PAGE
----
Building the first central database of victims of the Spanish Civil War and the Franco regime

Bombings in Barcelona in 1938

Bombings in Barcelona in 1938 (Image by Italian Airforce under CC)

In a guest post for OJB, Carla Pedret looks at a new data journalism project to catalogue what happened during the Spanish Civil War.

125,000 people died, disappeared or were repressed in the Spanish Civil War (1936-1939) and during the Franco dictatorship, according to historians. Many of their families still do not know, 40 years later, what exactly happened to them.

Now the Innovation and Human Rights (IHR) association has created the first central database of casualties, missing persons and reprisals during the Spanish Civil War and under Francoism.

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Now available under Creative Commons: my book chapter on data journalism

Finding, interrogating, visualising, mashing

The data journalism continuum from the first edition of the Online Journalism Handbook

When I agreed to write the second edition of the Online Journalism Handbook, I asked that the chapter on data journalism from the 2011 edition of the book be released under a Creative Commons licence. To Routledge’s credit, they agreed. Here, then, I’m making that book chapter available — you can download it from here or access it on Slideshare (embedded below).

It’s always difficult to get publishers to agree to things like this, so if you have any comments or feedback that I can use to make a similar case to publishers in future, please let me know in the comments.

The work is licensed under a Creative Commons Attribution-NonCommercial-ShareAlike 4.0 International License.

Creative Commons Licence

FAQ: How the use of UGC and verification has changed in journalism

The latest in my series of FAQ posts comes from a current MA Online Journalism student, who is writing an article for a German publication.

How has the use of user-generated content from social media changed over the last years in the UK?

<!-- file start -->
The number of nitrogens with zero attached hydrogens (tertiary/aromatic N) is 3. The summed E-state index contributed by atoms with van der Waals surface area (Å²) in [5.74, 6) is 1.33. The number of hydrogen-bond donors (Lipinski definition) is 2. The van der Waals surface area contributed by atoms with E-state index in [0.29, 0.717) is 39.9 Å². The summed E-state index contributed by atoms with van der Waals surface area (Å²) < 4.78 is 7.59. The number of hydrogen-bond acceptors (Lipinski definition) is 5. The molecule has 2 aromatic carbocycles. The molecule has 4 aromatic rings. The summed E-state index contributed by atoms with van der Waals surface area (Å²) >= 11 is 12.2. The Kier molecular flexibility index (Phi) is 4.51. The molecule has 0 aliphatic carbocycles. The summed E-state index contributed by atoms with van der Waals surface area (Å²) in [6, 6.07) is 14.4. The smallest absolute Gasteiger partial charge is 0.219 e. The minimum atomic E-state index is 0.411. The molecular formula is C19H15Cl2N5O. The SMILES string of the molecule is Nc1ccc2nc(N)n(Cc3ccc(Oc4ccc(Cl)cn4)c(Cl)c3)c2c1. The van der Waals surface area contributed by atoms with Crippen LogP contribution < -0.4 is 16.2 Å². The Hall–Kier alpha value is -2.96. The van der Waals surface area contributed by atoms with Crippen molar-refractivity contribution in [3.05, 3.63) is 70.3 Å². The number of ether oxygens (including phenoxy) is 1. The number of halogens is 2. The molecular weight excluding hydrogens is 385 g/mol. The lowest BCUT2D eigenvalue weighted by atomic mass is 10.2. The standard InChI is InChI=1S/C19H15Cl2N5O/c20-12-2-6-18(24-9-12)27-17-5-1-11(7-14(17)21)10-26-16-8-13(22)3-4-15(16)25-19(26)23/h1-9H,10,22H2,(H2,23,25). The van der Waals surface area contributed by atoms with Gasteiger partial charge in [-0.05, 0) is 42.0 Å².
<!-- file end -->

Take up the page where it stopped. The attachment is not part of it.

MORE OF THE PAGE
The use of UGC from social media has changed enormously in the UK in the last decade. Obviously many of the platforms didn’t even exist a decade ago, so we’ve moved from quoting emails to taking screenshots, to a situation now where it’s common to embed live social media content which users can interact with from the article itself – whether that’s to share, like, follow, or respond. Continue reading

FAQ: Top 3 tips for journalists wanting to get started in data journalism

The latest in my series of FAQ posts comes from the National University of Sciences & Technology (NUST) in Pakistan. As always, I’m publishing my answers to their questions here in case it’s of use to anyone else.

Q. What would you say to convince journalists — especially journalists working in developing countries where even the acquisition of public records is often a tedious task — about the importance of data journalism?

If you believe that journalism has a duty to be factual, accurate, and to engage an audience in subjects which have a clear public and civic importance, then data journalism is going to be very important to your work. Continue reading

What changed in 2017 — and what we can expect in 2018 (maybe)

Because he sends me an email every December, Nic Newmanhas a tag all of his own on this blog. So as this year’s email lands in my inbox here’s my annual reply around what I’ve noticed in the last 12 months — along with some inevitably doomed predictions of what might happen in the next year…

Surprising in 2017: horizontal storytelling and Facebook disappointments

The rapid spread of horizontal storytelling (‘tap to advance’) struck me particularly this year. 2017 saw it become the default for new launches, from Facebook’s new ‘Messenger Day‘ feature and Medium’s Series, to Instagram‘s Carousel feature and WhatsApp‘s Status feature, while the BBC news app’s videos of the day feature used the same approach too. Continue reading

All my data journalism ebooks are $5 or less this Christmas

data journalism books

The prices of my 3 data journalism ebooks — Data Journalism Heist, Finding Stories in Spreadsheets and Scraping for Journalists — have been cut to $5 on Leanpub in the lead up to Christmas. And if you want to get all 3, you can also get the data journalism books bundle on Leanpub for more than half price over the same period, at $13. Get them while it lasts!

How we did it: investigating Nigerian football agents

Last year I was part of a team — with Yemisi Akinbobola and  Ogechi Ekeanyawu — that won a CNN MultiChoice African Journalist of the Year award for an investigation into Nigerian football agents. The project, funded by Journalismfund.eu, and also available in an immersive longform version, combined data journalism and networked production with on-the-ground reporting. Here are some of the lessons we drew from the project… Continue reading